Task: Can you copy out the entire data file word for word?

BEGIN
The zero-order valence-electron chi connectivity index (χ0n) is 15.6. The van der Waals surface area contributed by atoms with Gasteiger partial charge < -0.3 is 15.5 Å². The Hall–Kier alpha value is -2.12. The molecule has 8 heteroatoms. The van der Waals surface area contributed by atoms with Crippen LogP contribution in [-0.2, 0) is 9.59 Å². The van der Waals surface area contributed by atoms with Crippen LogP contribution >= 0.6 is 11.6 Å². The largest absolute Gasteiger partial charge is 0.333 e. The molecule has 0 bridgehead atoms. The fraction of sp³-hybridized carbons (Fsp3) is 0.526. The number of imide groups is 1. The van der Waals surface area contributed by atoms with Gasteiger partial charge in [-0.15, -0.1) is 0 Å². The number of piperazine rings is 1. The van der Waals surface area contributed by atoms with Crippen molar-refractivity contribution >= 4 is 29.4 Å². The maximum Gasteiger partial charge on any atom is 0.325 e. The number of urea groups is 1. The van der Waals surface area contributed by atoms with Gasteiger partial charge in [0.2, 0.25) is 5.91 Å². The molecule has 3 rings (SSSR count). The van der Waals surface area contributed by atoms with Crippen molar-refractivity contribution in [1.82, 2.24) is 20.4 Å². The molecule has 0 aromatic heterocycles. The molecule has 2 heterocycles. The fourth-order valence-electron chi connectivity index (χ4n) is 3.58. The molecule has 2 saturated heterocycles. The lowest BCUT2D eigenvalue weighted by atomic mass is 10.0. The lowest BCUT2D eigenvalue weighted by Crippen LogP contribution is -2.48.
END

The zero-order valence-electron chi connectivity index (χ0n) is 15.6. The van der Waals surface area contributed by atoms with Gasteiger partial charge < -0.3 is 15.5 Å². The Hall–Kier alpha value is -2.12. The molecule has 8 heteroatoms. The van der Waals surface area contributed by atoms with Crippen LogP contribution in [-0.2, 0) is 9.59 Å². The van der Waals surface area contributed by atoms with Crippen LogP contribution >= 0.6 is 11.6 Å². The largest absolute Gasteiger partial charge is 0.333 e. The molecule has 0 bridgehead atoms. The fraction of sp³-hybridized carbons (Fsp3) is 0.526. The number of imide groups is 1. The van der Waals surface area contributed by atoms with Gasteiger partial charge in [-0.15, -0.1) is 0 Å². The number of piperazine rings is 1. The van der Waals surface area contributed by atoms with Crippen molar-refractivity contribution >= 4 is 29.4 Å². The maximum Gasteiger partial charge on any atom is 0.325 e. The number of urea groups is 1. The van der Waals surface area contributed by atoms with Gasteiger partial charge in [0.2, 0.25) is 5.91 Å². The molecule has 3 rings (SSSR count). The van der Waals surface area contributed by atoms with Crippen molar-refractivity contribution in [1.82, 2.24) is 20.4 Å². The molecule has 0 aromatic heterocycles. The molecule has 2 heterocycles. The fourth-order valence-electron chi connectivity index (χ4n) is 3.58. The molecule has 2 saturated heterocycles. The lowest BCUT2D eigenvalue weighted by atomic mass is 10.0. The lowest BCUT2D eigenvalue weighted by Crippen LogP contribution is -2.48.